But the concrete in religion is far more than a doctrinal question. It enters in the most intimate way into the Church's whole method of presenting religion to the world. As we study the history of this matter and observe the different methods of appeal to the various religious bodies, we wonder continually whether it ever occurred to their leaders that there was such a thing as a psychological law in this region, whose observance or non-observance spelt success or failure ? Where they have hit on the law seems so often to have been by sheer chance rather than by insight. It is clear, for instance, that the enormous and continued power of Rome, notwithstanding the immense and ever-growing forces against her, has been owing more than anything else to an apparently unconscious following of our law. She has held men by giving them, in every direction, the concrete. It was she who introduced the picture into the churches. Her creed, however faulty we may consider it, was at all events a concrete creed, full of clear-cut statement. What has been the fascination of her Mass ? Has it not been in the belief she created that here, in view of the humblest soul, was the God so thirsted after, made present and visible ? The problem she sets before all competing religious bodies—a tough one, it must be confessed—is to follow her method while avoiding her impossibles ; to offer a religious appeal as vivid as her own, but whose basis shall be fact and not fiction.

The Reformation Churches have been Churches of speech rather than of sign ; they have sought the soul through the ear rather than the eye. But here again we have to notice that this appeal has been effective or otherwise just in proportion as the principle of the concrete has been observed or neglected. Any one who takes the trouble to study Church eloquence—the utterances of the religious orators of all ages and their effects upon men—will always find that their power has rested largely on obedience to our law. The addresses that tell are stuffed with the concrete ; they are not abstract discussions, but live facts, live experiences, live picture. The truth they wanted to enforce had always hands and feet ; it lived and breathed before men. The early Fathers had abstractions enough, but always at one end of them there was some homely, earth-born fact. Take, for example, as one out of a thousand, this extract from Alexander of Alexandria : " They suspended Him on the tree who stretches out the earth ; they transfixed Him with nails who laid firm the foundations of the world ; they circumscribed Him who circumscribed the heavens ; they bound Him who absolves sinners ; they gave Him over to the tomb who raised the dead to life." The words remind us of Hooker, who more than a millennium later speaks thus of the sacrament : " These mysteries do as nails fasten us to His very cross ; that by them we draw out astonishing efficacy, force and virtue, even the blood of His gored side ; in the wounds of our Redeemer we there dip our tongues, we are dyed red both within and without ; our hunger is satisfied, and our thirst for ever quenched." We are discussing here, be it remembered, not the doctrine but the method. The words quoted may easily offend our taste or our philosophy, or both. The point is that they offer in religious speech the example, followed by all the great pleaders from Chrysostom to Spurgeon, of discourse in which spiritual truth is clothed in concrete forms that appeal to every man's senses and imagination.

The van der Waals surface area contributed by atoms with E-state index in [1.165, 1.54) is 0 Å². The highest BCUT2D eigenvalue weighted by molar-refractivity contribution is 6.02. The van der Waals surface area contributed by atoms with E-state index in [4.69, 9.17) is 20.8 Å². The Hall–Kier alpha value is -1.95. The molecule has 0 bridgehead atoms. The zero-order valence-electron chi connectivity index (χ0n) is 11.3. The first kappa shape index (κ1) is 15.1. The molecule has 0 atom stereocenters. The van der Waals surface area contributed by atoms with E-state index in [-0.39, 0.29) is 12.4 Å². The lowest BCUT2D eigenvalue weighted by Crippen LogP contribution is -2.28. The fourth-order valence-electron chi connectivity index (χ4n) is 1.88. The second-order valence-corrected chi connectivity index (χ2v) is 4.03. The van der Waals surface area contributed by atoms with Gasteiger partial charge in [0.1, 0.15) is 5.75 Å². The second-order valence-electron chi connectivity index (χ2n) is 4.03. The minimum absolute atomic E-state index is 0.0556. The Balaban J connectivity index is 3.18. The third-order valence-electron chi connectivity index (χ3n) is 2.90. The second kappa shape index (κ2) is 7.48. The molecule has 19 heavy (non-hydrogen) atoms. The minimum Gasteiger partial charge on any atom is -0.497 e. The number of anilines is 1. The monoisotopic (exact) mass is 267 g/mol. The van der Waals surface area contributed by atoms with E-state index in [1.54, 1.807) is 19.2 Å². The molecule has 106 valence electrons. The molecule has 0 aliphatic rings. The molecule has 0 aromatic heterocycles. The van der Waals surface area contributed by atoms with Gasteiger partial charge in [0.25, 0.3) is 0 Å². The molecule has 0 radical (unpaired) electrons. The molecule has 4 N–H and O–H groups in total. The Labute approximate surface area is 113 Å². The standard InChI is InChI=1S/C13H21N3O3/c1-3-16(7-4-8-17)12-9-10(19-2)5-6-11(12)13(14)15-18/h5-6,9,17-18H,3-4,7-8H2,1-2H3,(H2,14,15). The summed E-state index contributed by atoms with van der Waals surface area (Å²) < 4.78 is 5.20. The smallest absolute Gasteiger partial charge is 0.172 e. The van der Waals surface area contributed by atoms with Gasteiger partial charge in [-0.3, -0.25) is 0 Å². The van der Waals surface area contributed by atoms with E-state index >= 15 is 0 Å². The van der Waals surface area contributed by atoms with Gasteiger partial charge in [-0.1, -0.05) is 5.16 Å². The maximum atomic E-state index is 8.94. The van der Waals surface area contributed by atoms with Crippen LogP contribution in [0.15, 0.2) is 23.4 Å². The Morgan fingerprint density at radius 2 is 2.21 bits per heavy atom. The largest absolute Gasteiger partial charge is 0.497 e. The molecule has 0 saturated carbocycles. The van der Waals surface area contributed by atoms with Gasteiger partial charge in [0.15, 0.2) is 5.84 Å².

The lessons from all this are tolerably obvious. The religion of to-day must in all its departments fill itself with the concrete. The preacher must have his grasp upon facts, upon experiences, upon life. His business is with the invisible, but unless he can turn his invisibles into visibles—condense his cloud into rain—he is of no use in the pulpit. In like manner the Church, in its collective operations, has to master the same art. It must learn to embody its aspirations, its enthusiasms, its faith, into institutions and organisms which catch the world's eye and compel its attention. The engineer builds his creed into his bridge. The Church must build hers into something as evident and as useful.

But the greatest of all concretes is man himself. He is full of mysteries, of invisibles, the secret of which he cannot fathom. The end of all the ages is there hidden within him. Could he but under-stand himself he would understand God and the Universe. He is a vast embodied idea. But the idea needs clarifying, unifying. The supreme effort of religion is to accomplish this for him. It seeks to incarnate its own spirit in him. Christianity in the creed, Christianity in the institution, are nothing in effective force compared with Christianity alive in the man. Darwin found in the South Sea Islanders, transformed by missionary effort, an argument for Christianity such as he had met nowhere in books. The Church, whatever its name be called, which succeeds best in making the New Testament faith and love concrete in human lives, will be the Church of the future.